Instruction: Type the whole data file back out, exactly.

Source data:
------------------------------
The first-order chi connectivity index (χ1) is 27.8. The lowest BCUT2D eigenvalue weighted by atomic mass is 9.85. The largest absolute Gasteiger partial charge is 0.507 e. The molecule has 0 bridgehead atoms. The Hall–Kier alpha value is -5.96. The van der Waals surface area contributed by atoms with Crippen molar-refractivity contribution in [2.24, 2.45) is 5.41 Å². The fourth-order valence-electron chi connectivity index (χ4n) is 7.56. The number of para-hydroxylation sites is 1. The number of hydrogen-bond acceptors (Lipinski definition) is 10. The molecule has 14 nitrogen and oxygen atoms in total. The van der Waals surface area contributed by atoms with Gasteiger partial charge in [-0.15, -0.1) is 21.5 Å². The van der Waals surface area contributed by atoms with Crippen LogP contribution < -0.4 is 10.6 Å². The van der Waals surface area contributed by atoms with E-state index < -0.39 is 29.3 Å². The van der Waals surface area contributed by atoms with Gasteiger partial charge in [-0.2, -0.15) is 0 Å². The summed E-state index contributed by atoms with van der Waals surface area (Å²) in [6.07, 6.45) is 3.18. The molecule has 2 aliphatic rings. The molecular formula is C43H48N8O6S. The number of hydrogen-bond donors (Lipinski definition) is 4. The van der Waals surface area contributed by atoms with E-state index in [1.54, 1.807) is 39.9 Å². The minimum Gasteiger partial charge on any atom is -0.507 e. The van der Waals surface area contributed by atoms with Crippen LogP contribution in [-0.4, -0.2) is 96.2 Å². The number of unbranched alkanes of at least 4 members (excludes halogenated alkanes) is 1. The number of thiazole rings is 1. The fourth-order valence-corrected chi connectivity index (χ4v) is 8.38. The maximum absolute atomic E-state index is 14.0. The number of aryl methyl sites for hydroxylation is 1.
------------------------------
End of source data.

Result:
The first-order chi connectivity index (χ1) is 27.8. The lowest BCUT2D eigenvalue weighted by atomic mass is 9.85. The largest absolute Gasteiger partial charge is 0.507 e. The molecule has 0 bridgehead atoms. The Hall–Kier alpha value is -5.96. The van der Waals surface area contributed by atoms with Crippen molar-refractivity contribution in [2.24, 2.45) is 5.41 Å². The fourth-order valence-electron chi connectivity index (χ4n) is 7.56. The number of para-hydroxylation sites is 1. The number of hydrogen-bond acceptors (Lipinski definition) is 10. The molecule has 14 nitrogen and oxygen atoms in total. The van der Waals surface area contributed by atoms with Gasteiger partial charge in [-0.15, -0.1) is 21.5 Å². The van der Waals surface area contributed by atoms with Crippen LogP contribution < -0.4 is 10.6 Å². The van der Waals surface area contributed by atoms with E-state index < -0.39 is 29.3 Å². The van der Waals surface area contributed by atoms with Gasteiger partial charge in [-0.2, -0.15) is 0 Å². The summed E-state index contributed by atoms with van der Waals surface area (Å²) in [6.07, 6.45) is 3.18. The molecule has 2 aliphatic rings. The molecular formula is C43H48N8O6S. The number of hydrogen-bond donors (Lipinski definition) is 4. The van der Waals surface area contributed by atoms with E-state index in [1.54, 1.807) is 39.9 Å². The minimum Gasteiger partial charge on any atom is -0.507 e. The van der Waals surface area contributed by atoms with Crippen LogP contribution in [-0.4, -0.2) is 96.2 Å². The number of unbranched alkanes of at least 4 members (excludes halogenated alkanes) is 1. The number of thiazole rings is 1. The fourth-order valence-corrected chi connectivity index (χ4v) is 8.38. The maximum absolute atomic E-state index is 14.0. The number of aryl methyl sites for hydroxylation is 1.